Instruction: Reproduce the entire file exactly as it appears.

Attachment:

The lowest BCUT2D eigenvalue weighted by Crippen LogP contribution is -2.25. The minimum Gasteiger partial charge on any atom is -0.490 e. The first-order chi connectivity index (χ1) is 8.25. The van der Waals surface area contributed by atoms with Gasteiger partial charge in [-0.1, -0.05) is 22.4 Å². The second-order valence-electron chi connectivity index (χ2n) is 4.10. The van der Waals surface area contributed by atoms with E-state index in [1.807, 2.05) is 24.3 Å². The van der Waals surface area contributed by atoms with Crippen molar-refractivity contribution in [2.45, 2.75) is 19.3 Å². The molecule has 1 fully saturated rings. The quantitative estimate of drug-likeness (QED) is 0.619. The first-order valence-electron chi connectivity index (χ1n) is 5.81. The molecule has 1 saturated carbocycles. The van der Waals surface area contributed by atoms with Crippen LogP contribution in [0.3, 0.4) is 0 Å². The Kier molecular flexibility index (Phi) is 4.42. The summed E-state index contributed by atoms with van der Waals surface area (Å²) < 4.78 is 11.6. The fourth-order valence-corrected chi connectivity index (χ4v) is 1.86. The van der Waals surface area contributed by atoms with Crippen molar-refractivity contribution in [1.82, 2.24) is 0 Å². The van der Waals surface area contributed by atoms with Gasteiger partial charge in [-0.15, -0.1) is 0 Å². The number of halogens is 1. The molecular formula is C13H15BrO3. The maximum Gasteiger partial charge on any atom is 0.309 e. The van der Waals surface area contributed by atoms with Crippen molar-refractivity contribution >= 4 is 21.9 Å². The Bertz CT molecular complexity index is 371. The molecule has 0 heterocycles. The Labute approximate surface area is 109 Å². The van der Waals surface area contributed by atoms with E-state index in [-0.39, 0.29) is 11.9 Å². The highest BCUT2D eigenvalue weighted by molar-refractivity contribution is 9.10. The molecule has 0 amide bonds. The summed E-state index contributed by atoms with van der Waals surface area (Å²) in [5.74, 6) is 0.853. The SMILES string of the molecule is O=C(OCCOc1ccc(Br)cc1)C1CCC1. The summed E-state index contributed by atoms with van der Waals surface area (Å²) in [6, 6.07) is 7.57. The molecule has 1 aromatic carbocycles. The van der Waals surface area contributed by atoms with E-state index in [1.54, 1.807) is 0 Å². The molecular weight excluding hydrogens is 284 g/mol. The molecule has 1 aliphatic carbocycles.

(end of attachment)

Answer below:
The lowest BCUT2D eigenvalue weighted by Crippen LogP contribution is -2.25. The minimum Gasteiger partial charge on any atom is -0.490 e. The first-order chi connectivity index (χ1) is 8.25. The van der Waals surface area contributed by atoms with Gasteiger partial charge in [-0.1, -0.05) is 22.4 Å². The second-order valence-electron chi connectivity index (χ2n) is 4.10. The van der Waals surface area contributed by atoms with E-state index in [1.807, 2.05) is 24.3 Å². The van der Waals surface area contributed by atoms with Crippen molar-refractivity contribution in [2.45, 2.75) is 19.3 Å². The molecule has 1 fully saturated rings. The quantitative estimate of drug-likeness (QED) is 0.619. The first-order valence-electron chi connectivity index (χ1n) is 5.81. The molecule has 1 saturated carbocycles. The van der Waals surface area contributed by atoms with Crippen LogP contribution in [0.3, 0.4) is 0 Å². The Kier molecular flexibility index (Phi) is 4.42. The summed E-state index contributed by atoms with van der Waals surface area (Å²) < 4.78 is 11.6. The fourth-order valence-corrected chi connectivity index (χ4v) is 1.86. The van der Waals surface area contributed by atoms with Crippen molar-refractivity contribution in [1.82, 2.24) is 0 Å². The van der Waals surface area contributed by atoms with Gasteiger partial charge in [-0.15, -0.1) is 0 Å². The number of halogens is 1. The molecular formula is C13H15BrO3. The maximum Gasteiger partial charge on any atom is 0.309 e. The van der Waals surface area contributed by atoms with Crippen molar-refractivity contribution >= 4 is 21.9 Å². The Bertz CT molecular complexity index is 371. The molecule has 0 heterocycles. The Labute approximate surface area is 109 Å². The van der Waals surface area contributed by atoms with E-state index in [-0.39, 0.29) is 11.9 Å². The highest BCUT2D eigenvalue weighted by molar-refractivity contribution is 9.10. The molecule has 0 amide bonds. The summed E-state index contributed by atoms with van der Waals surface area (Å²) in [5.74, 6) is 0.853. The SMILES string of the molecule is O=C(OCCOc1ccc(Br)cc1)C1CCC1. The summed E-state index contributed by atoms with van der Waals surface area (Å²) in [6, 6.07) is 7.57. The molecule has 1 aromatic carbocycles. The van der Waals surface area contributed by atoms with E-state index in [1.54, 1.807) is 0 Å². The molecular weight excluding hydrogens is 284 g/mol. The molecule has 1 aliphatic carbocycles.